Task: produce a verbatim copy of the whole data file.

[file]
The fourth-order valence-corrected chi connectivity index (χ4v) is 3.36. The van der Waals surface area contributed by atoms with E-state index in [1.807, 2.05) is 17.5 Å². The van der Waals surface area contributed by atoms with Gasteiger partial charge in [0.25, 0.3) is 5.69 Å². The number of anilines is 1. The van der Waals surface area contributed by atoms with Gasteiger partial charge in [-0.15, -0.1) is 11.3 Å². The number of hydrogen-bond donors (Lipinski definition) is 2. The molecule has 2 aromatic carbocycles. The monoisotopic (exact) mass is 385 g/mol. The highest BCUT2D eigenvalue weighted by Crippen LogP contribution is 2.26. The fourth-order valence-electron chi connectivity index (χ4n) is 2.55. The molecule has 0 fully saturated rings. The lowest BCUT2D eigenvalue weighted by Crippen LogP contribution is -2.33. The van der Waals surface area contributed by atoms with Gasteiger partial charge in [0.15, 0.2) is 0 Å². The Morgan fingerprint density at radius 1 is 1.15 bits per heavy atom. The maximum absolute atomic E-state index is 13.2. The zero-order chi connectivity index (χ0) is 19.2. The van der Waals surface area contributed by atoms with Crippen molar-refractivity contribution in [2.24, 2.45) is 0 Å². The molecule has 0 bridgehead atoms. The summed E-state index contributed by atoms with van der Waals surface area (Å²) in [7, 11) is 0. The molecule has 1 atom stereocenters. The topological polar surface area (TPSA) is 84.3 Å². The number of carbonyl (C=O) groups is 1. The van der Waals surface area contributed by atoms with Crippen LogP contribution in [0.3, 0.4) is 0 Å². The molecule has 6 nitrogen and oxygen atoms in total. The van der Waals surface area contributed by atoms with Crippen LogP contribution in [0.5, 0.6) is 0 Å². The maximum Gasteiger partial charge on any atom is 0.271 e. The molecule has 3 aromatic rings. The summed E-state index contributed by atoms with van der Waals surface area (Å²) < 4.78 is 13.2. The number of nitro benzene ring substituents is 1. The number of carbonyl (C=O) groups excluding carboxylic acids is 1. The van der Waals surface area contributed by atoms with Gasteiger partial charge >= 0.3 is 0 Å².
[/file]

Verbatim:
The fourth-order valence-corrected chi connectivity index (χ4v) is 3.36. The van der Waals surface area contributed by atoms with E-state index in [1.807, 2.05) is 17.5 Å². The van der Waals surface area contributed by atoms with Gasteiger partial charge in [0.25, 0.3) is 5.69 Å². The number of anilines is 1. The van der Waals surface area contributed by atoms with Gasteiger partial charge in [-0.15, -0.1) is 11.3 Å². The number of hydrogen-bond donors (Lipinski definition) is 2. The molecule has 2 aromatic carbocycles. The monoisotopic (exact) mass is 385 g/mol. The highest BCUT2D eigenvalue weighted by Crippen LogP contribution is 2.26. The fourth-order valence-electron chi connectivity index (χ4n) is 2.55. The molecule has 0 fully saturated rings. The lowest BCUT2D eigenvalue weighted by Crippen LogP contribution is -2.33. The van der Waals surface area contributed by atoms with Gasteiger partial charge in [0.15, 0.2) is 0 Å². The Morgan fingerprint density at radius 1 is 1.15 bits per heavy atom. The maximum absolute atomic E-state index is 13.2. The zero-order chi connectivity index (χ0) is 19.2. The van der Waals surface area contributed by atoms with Crippen molar-refractivity contribution in [2.24, 2.45) is 0 Å². The molecule has 0 bridgehead atoms. The summed E-state index contributed by atoms with van der Waals surface area (Å²) in [7, 11) is 0. The molecule has 1 atom stereocenters. The topological polar surface area (TPSA) is 84.3 Å². The number of carbonyl (C=O) groups is 1. The van der Waals surface area contributed by atoms with Crippen LogP contribution in [0.3, 0.4) is 0 Å². The molecule has 6 nitrogen and oxygen atoms in total. The van der Waals surface area contributed by atoms with Crippen LogP contribution in [0.5, 0.6) is 0 Å². The maximum Gasteiger partial charge on any atom is 0.271 e. The molecule has 3 aromatic rings. The summed E-state index contributed by atoms with van der Waals surface area (Å²) < 4.78 is 13.2. The number of nitro benzene ring substituents is 1. The number of carbonyl (C=O) groups excluding carboxylic acids is 1. The van der Waals surface area contributed by atoms with Gasteiger partial charge >= 0.3 is 0 Å².